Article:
Tag Archives: Stan Galloway

Bridgewater International Poetry Festival: Day One

Well, Day One is in the books and even at half a day it was a whirlwind of readings and meeting lots of fine people dedicated to the craft of writing and the art of poetry.  Festival Mastermind Stan Galloway, a professor of English at Bridgewater, has convened an eclectic group of poets here to this cozy college, and a roving gang of 18 student volunteers has helped support the festivities with tech help, directions, pizza and, of course, coffee.

Once the festival really got going, you are faced with two different reading locations, each hosting two poets an hour. I was paired with Jim Gaines, which was a good match as we were both working on translations as well as on our own work. Some other interesting or odd tidbits from Day One:

  • The first two poets, Stephen Corey and Pamela Uschuk, both read poems which included peonies in them. Strangely enough, one of the poems I read, directly after their reading, also included peonies. Wha?
  • Sirwan Kajjo, a Kurdish poet living in the DC area, read three poems in English and (on request) another in his native tongue (English being his third language!).
  • Matthew Hamilton has had so many lives — soldier, peace corps volunteer, benedictine monk, and librarian — that I had the surreal impression I was meeting someone who had just walked out of a Mark Helprin novel, who happens to be a darn good poet as well.
  • I missed as many good poets as I got a chance to see, but this is the trade-off of a festival like this. it’s invigorating and exhausting at the same time.

Emily Hancock of St Brigid’s Press, along with several other supporting literary establishments including the Georgia Review, whose editor Stephen Corey can be counted among the poets presenting their work, were present and selling their books. Although I forgot to mention this in my own reading today, three of my works are available at the St Brigid table — the broadside of the prose poem Drop Everything, a handsome broadside with moon-shaped matting of my translation of Li Ho’s Sky Dream, and the omnipresent haiku coaster sets.

I survived my own reading early in the afternoon with the help of a supportive audience. Twenty minutes can seem like an eternity or like the snap of a finger when you’re reading your work. If you’d like the silent virtual tour of what I read, you can follow the links below. On to Day Two!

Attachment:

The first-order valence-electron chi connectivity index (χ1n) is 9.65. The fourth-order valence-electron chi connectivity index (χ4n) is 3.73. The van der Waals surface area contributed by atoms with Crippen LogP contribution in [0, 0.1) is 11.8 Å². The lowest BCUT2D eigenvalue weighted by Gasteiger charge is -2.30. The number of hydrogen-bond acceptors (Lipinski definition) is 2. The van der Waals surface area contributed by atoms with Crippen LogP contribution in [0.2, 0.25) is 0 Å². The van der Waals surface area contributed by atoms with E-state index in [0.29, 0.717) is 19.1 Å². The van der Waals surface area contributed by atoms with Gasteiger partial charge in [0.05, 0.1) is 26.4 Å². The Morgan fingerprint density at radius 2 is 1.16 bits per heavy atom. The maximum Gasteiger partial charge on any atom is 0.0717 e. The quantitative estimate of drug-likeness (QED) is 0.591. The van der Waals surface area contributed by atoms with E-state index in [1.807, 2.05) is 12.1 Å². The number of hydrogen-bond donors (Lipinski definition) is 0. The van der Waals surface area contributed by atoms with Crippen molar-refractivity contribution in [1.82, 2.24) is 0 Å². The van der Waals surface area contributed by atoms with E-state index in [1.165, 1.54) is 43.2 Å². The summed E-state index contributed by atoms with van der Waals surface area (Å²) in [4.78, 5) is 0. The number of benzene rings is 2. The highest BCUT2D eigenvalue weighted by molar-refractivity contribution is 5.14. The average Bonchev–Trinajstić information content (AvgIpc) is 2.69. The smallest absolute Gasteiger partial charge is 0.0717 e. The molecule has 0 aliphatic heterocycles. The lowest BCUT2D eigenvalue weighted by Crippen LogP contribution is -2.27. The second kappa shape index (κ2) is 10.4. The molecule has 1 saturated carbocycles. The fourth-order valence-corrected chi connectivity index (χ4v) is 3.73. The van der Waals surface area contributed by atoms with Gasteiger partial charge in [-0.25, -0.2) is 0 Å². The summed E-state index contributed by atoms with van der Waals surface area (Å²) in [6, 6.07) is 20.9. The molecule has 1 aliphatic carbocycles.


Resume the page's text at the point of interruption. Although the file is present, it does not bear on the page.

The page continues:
Poem for the Back Cover of a Book

Self Portrait at Forty Nine

Fire Followers

Nobscusset Burial Ground, Dennis MA

On Translating a Poem from the Chinese

Two poems about the moon, one mentioning the moon six times and one not mentioning the moon at all

Mei Yao-ch’en and I Lament Missing the Lunar Eclipse…

Mei Yao-ch’en and I, Walking Downtown for Pizza on a May Afternoon…

…Mei Yao-ch’en and I Await Fourth of July Fireworks…


Readings: Bridgewater Fest Poet Stan Galloway

Over the next week I’ll be posting information on the poets who will be reading from their work at the Bridgewater International Poetry Festival, Jan 15th-18th. 

Stan Galloway will be reading his poetry on  Thursday, January 15th, at 1:30pm.


Stan Galloway hosts the Bridgewater International Poetry Festival in alternate years. It is a global event in a small town atmosphere. He also writes poetry himself (which fuels his desire to meet all these outstanding poets). Here is an early poem which can be found in Scratching Against the Fabric, an anthology of poems from the last poetry festival, and scheduled for release next week.


Failed Romance

The little boy offers his best fire truck
and invites her to the box
while she sees the castles that he
has not built and the prince who
has not ridden to the rescue.
He says he likes the way she shows the
ribbon in her hair, meaning he likes
the way she shows the ribbon in her hair,
while she hears the one-tenth
surface to a nine-tenths depth he
won’t reveal.
He reaches out to tie the shoe
string that falls loose and she
begins to list the hundred other
broken things he’s failed to see, thinking
love and entropy are opposites.
He drives his cars around her,
happy that she chose to squat with him
for a time, and she wonders
why he needs her there while
he does his own thing oblivious.